On April 13, 103 years ago, the horrific incident of Jallianwala Bagh Massacre took place. Till date it remains the darkest day in Indian History. On the auspicious festival of Baisakhi, when people were celebrating, some others were protesting at Bagh in Amritsar. On this black day, General Reginald Dyer ordered his troops to open fire at the people, who were peacefully protesting at the Jallianwala Bagh. The firing killed several and shook the entire nation at that time
Thousands of people gathered at the Jallianwala Bagh to celebrate Baisakhi and peacefully protest because of the arrest of two leaders, Satyapal and Saifuddin Kitchlew. But the public meetings and processions were banned, and villagers were not aware of that. Dyer entered with his troops to the Jallianwala Bagh and blocked the entrance. He ordered his troops to begin shooting at the unarmed civilians without any warning.
General Dyer stated that this act “was not to disperse the meeting but to punish the Indians for disobedience”. According to the official figures by the British government, more than 350 people were killed while thousands were severely injured. But, as per Congress, over 1,000 people lost their lives in the incident.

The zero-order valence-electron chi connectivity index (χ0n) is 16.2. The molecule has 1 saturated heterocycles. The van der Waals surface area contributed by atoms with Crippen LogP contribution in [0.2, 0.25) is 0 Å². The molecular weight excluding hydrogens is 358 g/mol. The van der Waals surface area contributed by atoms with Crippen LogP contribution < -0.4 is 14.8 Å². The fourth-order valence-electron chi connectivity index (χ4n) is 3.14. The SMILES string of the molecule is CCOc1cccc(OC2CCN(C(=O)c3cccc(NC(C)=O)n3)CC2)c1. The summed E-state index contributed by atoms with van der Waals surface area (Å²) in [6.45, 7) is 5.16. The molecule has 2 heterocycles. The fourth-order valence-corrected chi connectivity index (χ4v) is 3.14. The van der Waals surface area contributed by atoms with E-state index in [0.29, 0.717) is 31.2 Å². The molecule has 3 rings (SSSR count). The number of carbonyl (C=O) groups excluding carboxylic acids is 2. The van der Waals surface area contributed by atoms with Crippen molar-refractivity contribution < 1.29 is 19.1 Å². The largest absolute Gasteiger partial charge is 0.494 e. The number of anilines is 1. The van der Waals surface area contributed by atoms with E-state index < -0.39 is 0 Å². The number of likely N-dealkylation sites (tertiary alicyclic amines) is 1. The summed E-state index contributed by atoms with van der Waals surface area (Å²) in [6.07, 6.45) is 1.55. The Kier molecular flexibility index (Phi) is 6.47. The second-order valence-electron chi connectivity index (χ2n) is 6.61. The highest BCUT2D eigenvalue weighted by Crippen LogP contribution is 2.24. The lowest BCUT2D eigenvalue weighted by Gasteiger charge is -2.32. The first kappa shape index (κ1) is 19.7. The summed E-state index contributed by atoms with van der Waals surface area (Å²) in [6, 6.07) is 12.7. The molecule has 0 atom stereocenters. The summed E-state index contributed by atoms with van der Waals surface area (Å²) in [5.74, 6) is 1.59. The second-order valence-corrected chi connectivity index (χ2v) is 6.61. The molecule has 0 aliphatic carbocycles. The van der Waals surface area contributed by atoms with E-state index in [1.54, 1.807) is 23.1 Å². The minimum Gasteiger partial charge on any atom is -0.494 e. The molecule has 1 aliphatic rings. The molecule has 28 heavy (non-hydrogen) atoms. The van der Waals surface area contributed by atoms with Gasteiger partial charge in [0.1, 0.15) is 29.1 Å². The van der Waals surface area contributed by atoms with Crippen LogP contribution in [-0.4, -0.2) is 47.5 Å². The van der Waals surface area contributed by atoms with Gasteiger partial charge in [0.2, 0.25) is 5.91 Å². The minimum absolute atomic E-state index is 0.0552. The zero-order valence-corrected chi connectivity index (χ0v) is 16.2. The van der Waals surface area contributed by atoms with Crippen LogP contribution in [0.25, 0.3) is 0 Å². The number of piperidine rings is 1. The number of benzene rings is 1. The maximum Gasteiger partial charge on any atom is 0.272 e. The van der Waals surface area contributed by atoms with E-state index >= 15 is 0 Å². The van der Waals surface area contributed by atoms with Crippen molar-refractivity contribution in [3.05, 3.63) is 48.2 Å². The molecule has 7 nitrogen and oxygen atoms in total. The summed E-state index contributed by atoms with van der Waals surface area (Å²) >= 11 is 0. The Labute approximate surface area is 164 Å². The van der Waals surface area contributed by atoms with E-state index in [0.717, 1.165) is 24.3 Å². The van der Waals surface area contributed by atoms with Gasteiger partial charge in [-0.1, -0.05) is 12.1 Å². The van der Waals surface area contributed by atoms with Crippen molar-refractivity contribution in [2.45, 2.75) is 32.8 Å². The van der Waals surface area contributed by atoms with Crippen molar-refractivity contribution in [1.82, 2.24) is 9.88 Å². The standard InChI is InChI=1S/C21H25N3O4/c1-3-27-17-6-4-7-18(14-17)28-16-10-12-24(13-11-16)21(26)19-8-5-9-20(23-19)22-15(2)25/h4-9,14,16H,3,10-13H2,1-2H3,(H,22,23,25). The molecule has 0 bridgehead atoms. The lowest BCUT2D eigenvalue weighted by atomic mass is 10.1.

Rabindranath Tagore and Mahatma Gandhi condemned the attack and renounced their British Knighthood and Kaiser-i-Hind medal respectively. The former British Prime Minister Winston Churchill criticised Dyer’s actions. “The crowd was unarmed, except with bludgeons. It was not attacking anybody or anything… When the fire had been opened upon it to disperse it, it tried to run away,” Churchill had said.
After the incident, General Dyer was removed from the duty after the Hunter Commission submitted its report. He died July 23, 1927, due to a cerebral haemorrhage. Dyer reportedly said on his deathbed, “So many people who knew the condition of Amritsar say I did right…but so many others say I did wrong. I only want to die and know from my Maker whether I did right or wrong.”